In the recent proteomic study on the Acropora skeleton [3], there is evidence that some skeletal matrix proteins are initially membrane proteins, the extracellular part of which would be enzymatically cleaved and integrated in the matrix during the calcification process. This mechanism suggests the existence of a ‘physical’ molecular link at the interface between the calcifying epithelium and the end secretory product, the skeleton itself. Our assertion is supported not only by the presence of the transmembrane domains included in the SOMP primary structures but also by the fact that all the MS/MS matching peptides are located in the predicted extracellular parts of the identified proteins. Moreover, the sequences of the SOM proteins with transmembrane domains (TM) contain without exception cleavage sites on their extracellular side that may be cleaved by peptidases, which have been firmly identified as macromolecular components of the SOMPs. All these elements taken together strongly suggest that the extracellular domains of TM-containing proteins are cleaved enzymatically then occluded in the growing mineral phase during skeletogenesis.

In the present study, additional elements contribute to reassert this hypothesis. First of all, three of the acidic SOMPs (SAARP1, acidic SOMP 1, SAP1), as well as the hephaestin-like protein, contain predicted GPI-anchoring sites that enable these proteins to be anchored to the cell membrane facing the extracellular side [88]. Here too, these proteins are attached to the membrane before being subsequently released in the extracellular calcifying space.

Secondly, four SOMPs possess integrin-binding sites (3 residues-motifs) of the RGD type - Amil-Sap1, MAM and LDL-receptor domain-containing protein 1, collagen alpha-1 and PKD-1 related protein, while collagen alpha-1 chain, protocadherin-like and neuroglian-like proteins exhibit the ones of the NGR type [68]. Integrins are cell surface receptors that form a recognition system for cell migration, cell to extracellular matrix adhesion, and cell-to-cell adhesion [66], [68], when linked to proteins containing attachment sites such as RGD and NGR. Based on the presence of these integrin binding-sites, we can assume that the physical link between some of the skeletal matrix proteins and the cells of the calicoblastic epithelium is maintained in a certain way during the biomineralization process. This suggests that some SOMPs may be active in the subcalicoblastic space while remaining attached to the calicoblastic cells, until their release and subsequent occlusion in the growing skeleton. However, the exact mechanisms of adhesion and their effects on the biocalcification process would need to be tested more accurately.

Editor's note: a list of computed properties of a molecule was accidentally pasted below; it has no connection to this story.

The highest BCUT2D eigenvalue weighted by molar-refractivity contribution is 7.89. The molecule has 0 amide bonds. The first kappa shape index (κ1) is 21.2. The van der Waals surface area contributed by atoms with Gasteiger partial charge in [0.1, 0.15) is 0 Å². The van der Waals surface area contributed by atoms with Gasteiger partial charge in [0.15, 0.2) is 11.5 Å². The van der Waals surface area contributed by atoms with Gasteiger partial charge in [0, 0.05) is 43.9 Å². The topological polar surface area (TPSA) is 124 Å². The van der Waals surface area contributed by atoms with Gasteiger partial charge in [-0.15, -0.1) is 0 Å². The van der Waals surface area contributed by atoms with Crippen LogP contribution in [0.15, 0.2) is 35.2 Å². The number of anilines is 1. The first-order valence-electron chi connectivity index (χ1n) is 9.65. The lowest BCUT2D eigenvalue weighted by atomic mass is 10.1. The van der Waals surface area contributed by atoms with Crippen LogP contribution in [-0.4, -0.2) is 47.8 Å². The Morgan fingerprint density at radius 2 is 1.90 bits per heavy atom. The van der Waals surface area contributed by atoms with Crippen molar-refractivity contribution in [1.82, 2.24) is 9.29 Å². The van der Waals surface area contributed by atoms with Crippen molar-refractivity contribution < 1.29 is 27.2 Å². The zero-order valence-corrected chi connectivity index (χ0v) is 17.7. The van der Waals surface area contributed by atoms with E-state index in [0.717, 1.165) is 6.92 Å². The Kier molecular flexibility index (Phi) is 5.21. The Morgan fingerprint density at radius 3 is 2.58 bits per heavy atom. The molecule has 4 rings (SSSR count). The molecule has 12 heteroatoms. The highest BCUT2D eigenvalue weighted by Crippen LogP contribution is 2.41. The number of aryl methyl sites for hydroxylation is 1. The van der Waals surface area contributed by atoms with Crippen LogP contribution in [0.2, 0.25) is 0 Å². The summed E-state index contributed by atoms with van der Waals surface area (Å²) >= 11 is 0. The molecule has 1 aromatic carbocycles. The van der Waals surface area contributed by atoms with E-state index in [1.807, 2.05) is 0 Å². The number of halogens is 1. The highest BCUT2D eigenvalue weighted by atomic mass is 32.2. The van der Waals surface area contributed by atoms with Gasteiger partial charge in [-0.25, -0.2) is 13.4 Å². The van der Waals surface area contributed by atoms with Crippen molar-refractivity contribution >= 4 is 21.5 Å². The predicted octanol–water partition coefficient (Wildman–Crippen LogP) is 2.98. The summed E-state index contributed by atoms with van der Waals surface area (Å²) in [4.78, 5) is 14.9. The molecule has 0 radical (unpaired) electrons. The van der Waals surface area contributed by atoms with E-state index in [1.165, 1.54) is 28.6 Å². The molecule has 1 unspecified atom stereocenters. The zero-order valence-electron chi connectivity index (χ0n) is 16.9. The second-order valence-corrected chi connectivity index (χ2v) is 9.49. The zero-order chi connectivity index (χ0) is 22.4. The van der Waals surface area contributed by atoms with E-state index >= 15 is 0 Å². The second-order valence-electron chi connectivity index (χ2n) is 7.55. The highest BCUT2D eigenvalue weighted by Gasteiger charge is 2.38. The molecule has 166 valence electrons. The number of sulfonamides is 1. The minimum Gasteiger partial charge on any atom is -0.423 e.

Supporting Information

Figure S1.

Spectra of the aragonitic skeleton with assignment of the main peaks. (A) FTIR. (B) Raman.



The authors would like to thank Lotte Huisman and Prof. David Miller (James Cook University, Australia) for providing the skeleton samples of Acropora millepora, and Dr. Isabelle Zanella-Cléon (Institut de Biologie et de Chimie des Protéines (IBCP) Lyon, France) for the mass spectrometry analysis. The authors also thank the three anonymous reviewers who contributed in improving the manuscript.

Author Contributions

Conceived and designed the experiments: PRS JK FM. Performed the experiments: PRS CS MC NG. Analyzed the data: PRS CD FM. Contributed reagents/materials/analysis tools: PRS GA GL FH LP. Wrote the paper: PRS FM.